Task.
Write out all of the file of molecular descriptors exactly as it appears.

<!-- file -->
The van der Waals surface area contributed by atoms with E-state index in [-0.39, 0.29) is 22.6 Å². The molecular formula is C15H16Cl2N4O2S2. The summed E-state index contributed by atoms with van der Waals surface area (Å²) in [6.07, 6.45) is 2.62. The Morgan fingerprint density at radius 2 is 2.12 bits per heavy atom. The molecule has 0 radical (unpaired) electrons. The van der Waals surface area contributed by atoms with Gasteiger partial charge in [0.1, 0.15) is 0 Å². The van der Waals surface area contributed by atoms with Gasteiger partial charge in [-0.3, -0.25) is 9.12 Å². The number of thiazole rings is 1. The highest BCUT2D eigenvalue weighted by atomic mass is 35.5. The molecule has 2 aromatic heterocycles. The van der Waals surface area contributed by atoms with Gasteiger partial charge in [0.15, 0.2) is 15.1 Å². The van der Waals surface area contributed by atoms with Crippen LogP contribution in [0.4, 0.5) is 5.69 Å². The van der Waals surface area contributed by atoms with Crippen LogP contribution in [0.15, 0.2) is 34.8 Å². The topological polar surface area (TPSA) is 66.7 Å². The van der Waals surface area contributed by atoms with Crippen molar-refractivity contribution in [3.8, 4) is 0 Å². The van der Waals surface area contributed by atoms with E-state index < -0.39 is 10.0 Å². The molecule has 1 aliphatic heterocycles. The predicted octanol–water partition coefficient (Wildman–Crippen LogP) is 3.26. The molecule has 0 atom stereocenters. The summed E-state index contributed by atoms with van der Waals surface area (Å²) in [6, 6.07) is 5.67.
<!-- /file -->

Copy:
The van der Waals surface area contributed by atoms with E-state index in [-0.39, 0.29) is 22.6 Å². The molecular formula is C15H16Cl2N4O2S2. The summed E-state index contributed by atoms with van der Waals surface area (Å²) in [6.07, 6.45) is 2.62. The Morgan fingerprint density at radius 2 is 2.12 bits per heavy atom. The molecule has 0 radical (unpaired) electrons. The van der Waals surface area contributed by atoms with Gasteiger partial charge in [0.1, 0.15) is 0 Å². The van der Waals surface area contributed by atoms with Gasteiger partial charge in [-0.3, -0.25) is 9.12 Å². The number of thiazole rings is 1. The highest BCUT2D eigenvalue weighted by atomic mass is 35.5. The molecule has 2 aromatic heterocycles. The van der Waals surface area contributed by atoms with Gasteiger partial charge in [0.15, 0.2) is 15.1 Å². The van der Waals surface area contributed by atoms with Crippen LogP contribution in [0.4, 0.5) is 5.69 Å². The van der Waals surface area contributed by atoms with Crippen LogP contribution in [0.15, 0.2) is 34.8 Å². The topological polar surface area (TPSA) is 66.7 Å². The van der Waals surface area contributed by atoms with Crippen molar-refractivity contribution in [3.8, 4) is 0 Å². The van der Waals surface area contributed by atoms with E-state index < -0.39 is 10.0 Å². The molecule has 1 aliphatic heterocycles. The predicted octanol–water partition coefficient (Wildman–Crippen LogP) is 3.26. The molecule has 0 atom stereocenters. The summed E-state index contributed by atoms with van der Waals surface area (Å²) in [6, 6.07) is 5.67.